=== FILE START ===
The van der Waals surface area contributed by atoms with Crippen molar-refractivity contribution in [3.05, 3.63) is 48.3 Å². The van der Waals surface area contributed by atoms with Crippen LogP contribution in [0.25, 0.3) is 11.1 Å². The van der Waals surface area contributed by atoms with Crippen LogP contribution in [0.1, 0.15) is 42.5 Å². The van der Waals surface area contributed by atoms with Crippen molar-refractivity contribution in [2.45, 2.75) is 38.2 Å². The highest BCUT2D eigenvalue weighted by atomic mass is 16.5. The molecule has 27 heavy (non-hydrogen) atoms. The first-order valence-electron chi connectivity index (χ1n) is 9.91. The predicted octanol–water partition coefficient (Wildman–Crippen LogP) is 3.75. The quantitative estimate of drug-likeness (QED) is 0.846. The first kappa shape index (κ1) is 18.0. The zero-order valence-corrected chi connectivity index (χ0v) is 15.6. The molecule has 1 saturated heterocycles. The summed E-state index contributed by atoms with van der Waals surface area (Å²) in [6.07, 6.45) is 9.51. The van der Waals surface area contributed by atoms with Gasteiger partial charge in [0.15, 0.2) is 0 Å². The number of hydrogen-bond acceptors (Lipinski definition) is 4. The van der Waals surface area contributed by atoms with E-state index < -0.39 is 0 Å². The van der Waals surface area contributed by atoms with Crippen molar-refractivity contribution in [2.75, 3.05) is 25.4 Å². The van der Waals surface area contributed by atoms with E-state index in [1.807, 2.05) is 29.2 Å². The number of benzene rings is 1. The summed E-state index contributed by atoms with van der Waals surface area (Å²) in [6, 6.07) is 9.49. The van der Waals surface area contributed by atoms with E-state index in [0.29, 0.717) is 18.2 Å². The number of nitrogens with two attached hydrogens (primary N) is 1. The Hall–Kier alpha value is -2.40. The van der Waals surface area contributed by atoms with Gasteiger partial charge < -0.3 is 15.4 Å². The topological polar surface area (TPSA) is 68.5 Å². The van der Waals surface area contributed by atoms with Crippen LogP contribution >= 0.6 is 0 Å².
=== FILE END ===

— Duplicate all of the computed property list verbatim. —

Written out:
The van der Waals surface area contributed by atoms with Crippen molar-refractivity contribution in [3.05, 3.63) is 48.3 Å². The van der Waals surface area contributed by atoms with Crippen LogP contribution in [0.25, 0.3) is 11.1 Å². The van der Waals surface area contributed by atoms with Crippen LogP contribution in [0.1, 0.15) is 42.5 Å². The van der Waals surface area contributed by atoms with Crippen molar-refractivity contribution in [2.45, 2.75) is 38.2 Å². The highest BCUT2D eigenvalue weighted by atomic mass is 16.5. The molecule has 27 heavy (non-hydrogen) atoms. The first-order valence-electron chi connectivity index (χ1n) is 9.91. The predicted octanol–water partition coefficient (Wildman–Crippen LogP) is 3.75. The quantitative estimate of drug-likeness (QED) is 0.846. The first kappa shape index (κ1) is 18.0. The zero-order valence-corrected chi connectivity index (χ0v) is 15.6. The molecule has 1 saturated heterocycles. The summed E-state index contributed by atoms with van der Waals surface area (Å²) in [6.07, 6.45) is 9.51. The van der Waals surface area contributed by atoms with Gasteiger partial charge in [0.15, 0.2) is 0 Å². The number of hydrogen-bond acceptors (Lipinski definition) is 4. The van der Waals surface area contributed by atoms with E-state index < -0.39 is 0 Å². The van der Waals surface area contributed by atoms with Crippen molar-refractivity contribution in [2.75, 3.05) is 25.4 Å². The van der Waals surface area contributed by atoms with E-state index in [1.807, 2.05) is 29.2 Å². The number of benzene rings is 1. The summed E-state index contributed by atoms with van der Waals surface area (Å²) in [6, 6.07) is 9.49. The van der Waals surface area contributed by atoms with E-state index in [0.29, 0.717) is 18.2 Å². The number of nitrogens with two attached hydrogens (primary N) is 1. The Hall–Kier alpha value is -2.40. The van der Waals surface area contributed by atoms with Gasteiger partial charge < -0.3 is 15.4 Å². The topological polar surface area (TPSA) is 68.5 Å². The van der Waals surface area contributed by atoms with Crippen LogP contribution >= 0.6 is 0 Å².